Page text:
Fishing boats in a harborMiradi was built in partnership with these global conservation groups and input from users around the world. The program guides users through a series of step-by-step interview wizards, based on the Open Standards for the Practice of Conservation.

As conservationists progress through these steps, Miradi helps them define the scope of their project and design conceptual models and spatial maps of their sites.
Ytre Hvaler Najional Park emblemKosterhavet national park logoMiradi is already being used by conservation practitioners around the world to develop conceptual models for their projects and rank threats to the species and habitats they seek to protect. Environmental planners from Sweden and Norway are using Miradi to develop management plans for the Swedish Kosterhavet Marine National Park and the Ytre Hvaler National Park in Norway which share the same marine area.

These planners say that Miradi makes it much easier to report detailed biodiversity objectives to their national environmental agencies and share these goals with conservation colleagues in the neighboring park. The software also helps them present the end results of their conservation efforts to a wide variety of audiences and solicit public support for their projects. You can check out a very cool case study that includes more details about these projects here.

We regularly update our software with steady improvements: Miradi is already up to version 3.1 with new changes based on feedback from our users.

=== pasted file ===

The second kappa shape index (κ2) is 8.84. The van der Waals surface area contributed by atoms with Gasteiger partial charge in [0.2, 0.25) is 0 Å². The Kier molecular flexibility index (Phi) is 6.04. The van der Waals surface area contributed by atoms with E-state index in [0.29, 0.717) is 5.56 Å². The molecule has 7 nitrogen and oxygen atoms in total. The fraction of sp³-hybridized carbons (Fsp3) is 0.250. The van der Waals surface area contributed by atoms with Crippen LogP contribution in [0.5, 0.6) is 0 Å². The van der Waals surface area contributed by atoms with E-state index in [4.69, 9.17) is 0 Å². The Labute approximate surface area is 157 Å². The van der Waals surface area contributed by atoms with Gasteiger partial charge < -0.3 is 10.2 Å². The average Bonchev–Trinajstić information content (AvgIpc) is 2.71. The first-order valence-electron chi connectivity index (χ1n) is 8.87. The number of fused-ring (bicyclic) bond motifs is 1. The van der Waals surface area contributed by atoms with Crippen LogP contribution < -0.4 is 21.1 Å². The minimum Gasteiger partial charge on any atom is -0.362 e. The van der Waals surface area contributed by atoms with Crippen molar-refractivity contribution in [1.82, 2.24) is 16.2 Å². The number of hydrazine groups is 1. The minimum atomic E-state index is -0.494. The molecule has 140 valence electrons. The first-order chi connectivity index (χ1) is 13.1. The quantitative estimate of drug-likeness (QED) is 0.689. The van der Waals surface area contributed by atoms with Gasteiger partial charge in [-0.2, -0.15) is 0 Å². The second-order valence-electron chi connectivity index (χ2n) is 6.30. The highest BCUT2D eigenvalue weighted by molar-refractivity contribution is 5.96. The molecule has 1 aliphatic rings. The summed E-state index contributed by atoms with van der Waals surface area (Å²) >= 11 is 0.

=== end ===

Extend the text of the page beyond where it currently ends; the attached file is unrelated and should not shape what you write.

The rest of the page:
Thursday, May 13, 2010

Work on Stuff that Matters

I was impressed when I heard Tim O'Reilly recommending to all tech folks last year that they Work on Stuff that Matters. Tim's point wasn't that all tech developers should go to work for nonprofits, it was that people should step back and think about what matters to them. Life is too short to throw your professional life away on stuff you don't care about.

Like many techies, I came to the field because I loved doing tech. We get a charge out of figuring things out, and understanding how the world works in a deep ways. Almost all the geeks I know want to do something important, something meaningful, whether exploring something new in cosmology, designing a building that could better resist an earthquake, cure a disease or design a new and faster chip.

I see this hunger for meaning in most of the people I'm privileged to meet: from the college freshman to the fresh grad to the mid-career professional and the senior executive. We all want to work on Stuff That Matters. And, the opportunities to do so have never been better.

Business as usual hasn't been working out so well. There are a new wave of leaders who want business to both make money and do right by society and the planet.